1
vote
1answer
172 views

Quantum graph theory: complex spectra

In quantum graph theory, what are the properties of a given graph to own complex conjugated complex eigenvalues, either finite or infinite? Spectral graph theory is as far as I know a not completely ...
3
votes
1answer
92 views

Spectral properties of CFT

What are the general spectral properties of CFT? I mean what is the "spectrum"/eigenvalues of CFT in 2d and d>2 spacetime dimensions? I understand the "spectrum" and "Fock space" realization of Dirac ...
4
votes
1answer
158 views

What happens at the interface between two universes with opposite thermodynamic arrows of time? [closed]

I was trying to think but cannot figure it out. For instance, if the interaction is small, for instance limited to a windows, the observers in each universe will see that the other goes in reverse. ...
4
votes
0answers
100 views

Relation of the Bloch-Siegert shift to the rotating pot lid

I see in Wikipedia that the Bloch-Siegert shift is analogies to the rotating pot lid, could you explain that analogy? The Bloch-Siegert shift is a phenomenon in quantum physics that becomes ...
3
votes
1answer
573 views

How does a star ignite?

I remember reading that X-Rays are generated by 'braking' electrons in a Coolidge tube. Is it fundamentally a matter that the extreme gravity immediately before a star ignites is so strong that it ...
6
votes
2answers
629 views

Could some design of a propeller be used in both air and water?

Propellers in water are smaller in diameter. They also move more slowly. On the other hand, aircraft propellers are larger in diameter, have narrower blades and operate at very high speeds. An ...
2
votes
0answers
169 views

Analytical solution of two level system driving by a sinusoidal potential beyond rotating wave approximation

A quantum mechanical two-level system driving by a constant sinusoidal external potential is very useful in varies areas of physics. Although the wildly used rotating-wave approximation(RWA) is very ...
3
votes
2answers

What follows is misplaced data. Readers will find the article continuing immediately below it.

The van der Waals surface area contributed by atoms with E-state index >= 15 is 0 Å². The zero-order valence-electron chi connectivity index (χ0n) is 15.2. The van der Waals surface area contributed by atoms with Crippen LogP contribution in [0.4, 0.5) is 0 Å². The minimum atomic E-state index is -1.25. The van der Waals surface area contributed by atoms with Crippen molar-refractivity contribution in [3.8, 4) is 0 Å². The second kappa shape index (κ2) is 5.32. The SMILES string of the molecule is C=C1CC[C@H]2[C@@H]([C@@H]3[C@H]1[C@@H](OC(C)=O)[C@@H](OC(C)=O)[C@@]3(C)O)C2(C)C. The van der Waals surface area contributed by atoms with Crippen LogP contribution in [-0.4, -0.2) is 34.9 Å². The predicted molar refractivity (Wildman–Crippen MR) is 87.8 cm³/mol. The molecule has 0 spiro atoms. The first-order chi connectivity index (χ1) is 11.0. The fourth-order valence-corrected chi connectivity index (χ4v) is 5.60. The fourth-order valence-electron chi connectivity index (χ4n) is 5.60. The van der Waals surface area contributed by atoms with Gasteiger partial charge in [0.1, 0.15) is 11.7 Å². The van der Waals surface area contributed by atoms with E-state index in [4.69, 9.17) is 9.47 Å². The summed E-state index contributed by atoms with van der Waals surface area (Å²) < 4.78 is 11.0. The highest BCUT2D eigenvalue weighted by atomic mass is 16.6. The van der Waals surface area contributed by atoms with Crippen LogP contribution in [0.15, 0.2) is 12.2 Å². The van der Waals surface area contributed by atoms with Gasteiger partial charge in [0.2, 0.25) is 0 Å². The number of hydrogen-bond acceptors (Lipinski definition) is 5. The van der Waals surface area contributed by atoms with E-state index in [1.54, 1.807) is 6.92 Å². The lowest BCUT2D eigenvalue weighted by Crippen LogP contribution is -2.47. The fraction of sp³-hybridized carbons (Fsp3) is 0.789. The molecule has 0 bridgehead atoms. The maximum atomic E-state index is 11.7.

363 views

Photon as the carrier of the electromagnetic force

My physics background goes as "far" as reading popsci books on QM, Particle Physics, and Cosmology so pardon my ignorance in the below questions. I've read that the photon is the particle (quanta in ...
1
vote
1answer
76 views

A sphere, a simple object?

In this video, the woman says that a sphere is a pretty simple object. What intrigues me is the use of a sphere for such a calculation. First of all, the sphere wouldn't be perfect as a perfect sphere ...
6
votes
1answer
323 views

English translation of Helmholtz' paper: “On the Physical Significance of the Principle of Least Action”

I am asking about an English translation of a Helmholtz paper: Ueber die physikalische Bedeutung des Princips der kleinsten Wirkung. Journal für die reine und angewandte Mathematik (Crelle's ...
-1
votes
1answer
103 views

How do we know that light is massless? [duplicate]

Almost everybody knows that light is massless. But where this come from and how it can be proven (experimentally or theoretically)? I actually found this article which explains and calculates the mass ...
2
votes
1answer
357 views

Simple harmonic oscillator system and changes in its total energy

Suppose I have a body of mass $M$ connected to a spring (which is connected to a vertical wall) with a stiffness coefficient of $k$ on some frictionless surface. The body oscillates from point $C$ to ...
1
vote
2answers
1k views

Can virtual image be photographed

Is there any instrument that can photograph a virtal image? How would such a device work?
1
vote
2answers
129 views

Can acceleration feel like constant gravity for indefinitely long?

So here's the setup: I'm in a spaceship, without windows as always, and the ship is accelerating upwards at a constant rate of $1\,\text{g}$. So inside the spaceship it feels like I'm being pulled ...
3
votes
3answers
3k views

Why the direction of dipole moment is from negative charge to positive charge?

An electric dipole moment is defined as $p = q\times 2d$. How to understand it physically? Why the direction of the electric dipole moment is from negative charge to positive charge?
3
votes
2answers
920 views

Is there any example where electric and magnetic fields are not perpendicular?

Perpendicular electric and magnetic field creates light or other electromagnetic waves. Is it a necessary property to have a perpendicular fields? If not what would happen when the fields are not ...